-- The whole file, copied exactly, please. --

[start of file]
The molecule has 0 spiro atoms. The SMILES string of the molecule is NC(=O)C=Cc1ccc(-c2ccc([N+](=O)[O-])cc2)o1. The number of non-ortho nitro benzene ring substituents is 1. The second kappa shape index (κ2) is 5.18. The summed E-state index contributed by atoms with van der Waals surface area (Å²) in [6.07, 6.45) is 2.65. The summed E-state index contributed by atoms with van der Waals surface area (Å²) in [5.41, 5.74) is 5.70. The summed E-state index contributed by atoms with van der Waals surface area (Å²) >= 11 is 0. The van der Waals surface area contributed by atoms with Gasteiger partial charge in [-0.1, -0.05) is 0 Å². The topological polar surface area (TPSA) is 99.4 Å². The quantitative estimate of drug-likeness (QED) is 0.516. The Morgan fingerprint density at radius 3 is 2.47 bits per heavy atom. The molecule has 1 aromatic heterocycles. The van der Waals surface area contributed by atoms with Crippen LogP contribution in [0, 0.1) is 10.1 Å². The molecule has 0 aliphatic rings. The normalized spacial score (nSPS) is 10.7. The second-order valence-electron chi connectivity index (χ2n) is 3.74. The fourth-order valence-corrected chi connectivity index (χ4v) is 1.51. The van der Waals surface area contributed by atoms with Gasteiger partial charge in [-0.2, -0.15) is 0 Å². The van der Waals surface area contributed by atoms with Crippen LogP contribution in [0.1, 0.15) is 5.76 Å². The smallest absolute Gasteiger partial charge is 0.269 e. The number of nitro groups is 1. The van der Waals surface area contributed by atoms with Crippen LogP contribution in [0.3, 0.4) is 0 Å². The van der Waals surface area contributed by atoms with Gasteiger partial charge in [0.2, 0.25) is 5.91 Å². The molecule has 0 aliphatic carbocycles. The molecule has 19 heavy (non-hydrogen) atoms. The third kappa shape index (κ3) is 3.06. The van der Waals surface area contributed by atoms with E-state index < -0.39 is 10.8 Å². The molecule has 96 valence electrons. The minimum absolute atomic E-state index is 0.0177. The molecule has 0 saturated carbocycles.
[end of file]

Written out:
The molecule has 0 spiro atoms. The SMILES string of the molecule is NC(=O)C=Cc1ccc(-c2ccc([N+](=O)[O-])cc2)o1. The number of non-ortho nitro benzene ring substituents is 1. The second kappa shape index (κ2) is 5.18. The summed E-state index contributed by atoms with van der Waals surface area (Å²) in [6.07, 6.45) is 2.65. The summed E-state index contributed by atoms with van der Waals surface area (Å²) in [5.41, 5.74) is 5.70. The summed E-state index contributed by atoms with van der Waals surface area (Å²) >= 11 is 0. The van der Waals surface area contributed by atoms with Gasteiger partial charge in [-0.1, -0.05) is 0 Å². The topological polar surface area (TPSA) is 99.4 Å². The quantitative estimate of drug-likeness (QED) is 0.516. The Morgan fingerprint density at radius 3 is 2.47 bits per heavy atom. The molecule has 1 aromatic heterocycles. The van der Waals surface area contributed by atoms with Crippen LogP contribution in [0, 0.1) is 10.1 Å². The molecule has 0 aliphatic rings. The normalized spacial score (nSPS) is 10.7. The second-order valence-electron chi connectivity index (χ2n) is 3.74. The fourth-order valence-corrected chi connectivity index (χ4v) is 1.51. The van der Waals surface area contributed by atoms with Gasteiger partial charge in [-0.2, -0.15) is 0 Å². The van der Waals surface area contributed by atoms with Crippen LogP contribution in [0.1, 0.15) is 5.76 Å². The smallest absolute Gasteiger partial charge is 0.269 e. The number of nitro groups is 1. The van der Waals surface area contributed by atoms with Crippen LogP contribution in [0.3, 0.4) is 0 Å². The van der Waals surface area contributed by atoms with Gasteiger partial charge in [0.2, 0.25) is 5.91 Å². The molecule has 0 aliphatic carbocycles. The molecule has 19 heavy (non-hydrogen) atoms. The third kappa shape index (κ3) is 3.06. The van der Waals surface area contributed by atoms with E-state index < -0.39 is 10.8 Å². The molecule has 96 valence electrons. The minimum absolute atomic E-state index is 0.0177. The molecule has 0 saturated carbocycles.